Last night and still this morning I felt like I had been kicked in the stomach. This campaign has left me feeling enormously empty and frustrated and wondering why we insist on going down the path we do. Seeing the vast swath of red states sandwiched in-between the smaller blue areas took my breath away. It’s not that I didn’t see it coming; for God’s sake, this red-blue division has been the easy narrative of the campaign. But when I saw that it was actually here, a done deal, well, then, I was overcome by a terrible sinking feeling. It was final: the idea of red and blue states will rule for the days to come.
In response, all the false, silly and mind-numbing rhetoric of “civility” and “bringing the country together” has started, well, in earnest. I heard some commentators and politicos say last night that what the “next president” must do to repair the breach in the nation is to reach across the aisle to work in a bipartisan fashion and maybe even appoint a couple of cabinet members from the opposing party. Huh? Is that it? Do people who make such suggestions have any sense of where the country really is – and what it will take to move us forward?
It’s clear that the country is going through tremendous churn. I have been documenting this churn in a series of studies since the beginning of the 1990s (and, hopefully, will be publishing a book on this soon). Working our way through these changes will require that we address some key underlying concerns, as opposed to exploiting them, and that we pursue a different path in politics and public life to authentically deal with those concerns.
Unfortunately, it seems that we have made little progress in our political life since 2000, in either party. The states remain divided as they were during the Bush-Gore race. The issues are more gridlocked than ever. The tone of politics is even nastier. Does anyone feel a genuine sense of hope?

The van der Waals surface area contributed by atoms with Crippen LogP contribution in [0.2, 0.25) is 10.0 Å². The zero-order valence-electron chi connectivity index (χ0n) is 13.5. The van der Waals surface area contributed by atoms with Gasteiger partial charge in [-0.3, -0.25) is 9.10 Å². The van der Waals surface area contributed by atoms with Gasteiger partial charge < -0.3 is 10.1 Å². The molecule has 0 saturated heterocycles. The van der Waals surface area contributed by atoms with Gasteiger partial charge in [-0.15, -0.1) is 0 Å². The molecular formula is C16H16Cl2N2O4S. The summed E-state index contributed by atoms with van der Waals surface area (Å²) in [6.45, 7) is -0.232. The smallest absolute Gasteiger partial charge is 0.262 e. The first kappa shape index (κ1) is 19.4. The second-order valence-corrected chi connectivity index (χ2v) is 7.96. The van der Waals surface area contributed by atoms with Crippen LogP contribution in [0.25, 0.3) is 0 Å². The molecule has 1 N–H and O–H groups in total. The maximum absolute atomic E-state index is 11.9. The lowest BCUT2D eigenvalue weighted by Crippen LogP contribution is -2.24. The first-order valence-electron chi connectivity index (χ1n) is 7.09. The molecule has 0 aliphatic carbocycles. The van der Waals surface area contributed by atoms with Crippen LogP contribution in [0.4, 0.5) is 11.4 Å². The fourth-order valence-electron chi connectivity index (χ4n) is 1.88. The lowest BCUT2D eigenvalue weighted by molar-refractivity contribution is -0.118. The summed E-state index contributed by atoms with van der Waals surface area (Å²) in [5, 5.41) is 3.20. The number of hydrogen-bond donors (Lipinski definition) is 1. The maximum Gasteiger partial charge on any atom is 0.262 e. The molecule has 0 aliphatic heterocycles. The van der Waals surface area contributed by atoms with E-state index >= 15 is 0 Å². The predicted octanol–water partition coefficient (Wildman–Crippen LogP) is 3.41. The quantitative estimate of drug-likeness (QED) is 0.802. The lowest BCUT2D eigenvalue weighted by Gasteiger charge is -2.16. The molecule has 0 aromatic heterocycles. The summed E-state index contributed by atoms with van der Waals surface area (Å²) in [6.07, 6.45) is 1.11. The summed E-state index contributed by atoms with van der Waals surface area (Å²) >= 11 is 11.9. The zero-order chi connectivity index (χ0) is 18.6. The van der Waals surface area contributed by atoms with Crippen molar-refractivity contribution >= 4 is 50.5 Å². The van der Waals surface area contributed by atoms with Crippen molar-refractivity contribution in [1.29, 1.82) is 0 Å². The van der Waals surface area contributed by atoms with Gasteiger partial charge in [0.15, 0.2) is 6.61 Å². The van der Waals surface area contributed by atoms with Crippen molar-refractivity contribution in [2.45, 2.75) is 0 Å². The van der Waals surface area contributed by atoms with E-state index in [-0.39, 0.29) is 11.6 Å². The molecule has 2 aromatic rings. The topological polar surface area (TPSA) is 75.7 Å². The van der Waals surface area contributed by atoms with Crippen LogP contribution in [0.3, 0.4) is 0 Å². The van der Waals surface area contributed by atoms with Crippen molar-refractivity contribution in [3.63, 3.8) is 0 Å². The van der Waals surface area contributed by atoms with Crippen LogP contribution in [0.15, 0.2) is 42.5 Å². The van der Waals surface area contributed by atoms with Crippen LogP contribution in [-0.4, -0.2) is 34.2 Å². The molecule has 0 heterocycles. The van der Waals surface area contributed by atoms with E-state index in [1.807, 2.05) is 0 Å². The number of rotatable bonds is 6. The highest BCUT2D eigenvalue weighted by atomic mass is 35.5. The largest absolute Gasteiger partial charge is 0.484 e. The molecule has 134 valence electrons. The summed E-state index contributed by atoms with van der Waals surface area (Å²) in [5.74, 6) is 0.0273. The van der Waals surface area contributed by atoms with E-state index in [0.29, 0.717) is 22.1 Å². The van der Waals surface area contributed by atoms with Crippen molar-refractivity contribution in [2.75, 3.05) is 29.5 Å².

We need to craft a different kind of public agenda, one that will increase the potential for progress. We need to gain some small victories that will restore our faith in our collective ability to act and ignite even the smallest sense of possibility. I do not think this agenda will come from either party on the national scene.
Instead, progress must come from within our communities where people, when the conditions are right, can demonstrate that they have the capacity and will to tap their own potential to make a difference and join together to build a common future.
I know that there are people who want to figure this out, rather than be cornered into a red-blue division. All I need to do is to think about those people I have seen and talked with in just the past few weeks alone – in Atlanta, Silicon Valley, Jackson (MS), and Las Vegas. I am more hopeful as I sit here and write this entry en route to Milwaukee and Madison and Lake Geneva in Wisconsin, where I will visit with people who have been working hard to make a difference in their communities.
Those of us who are working to spark fundamental change in politics and public life are fighting an uphill battle. But now that I have caught my breath, I’m ready to get going again.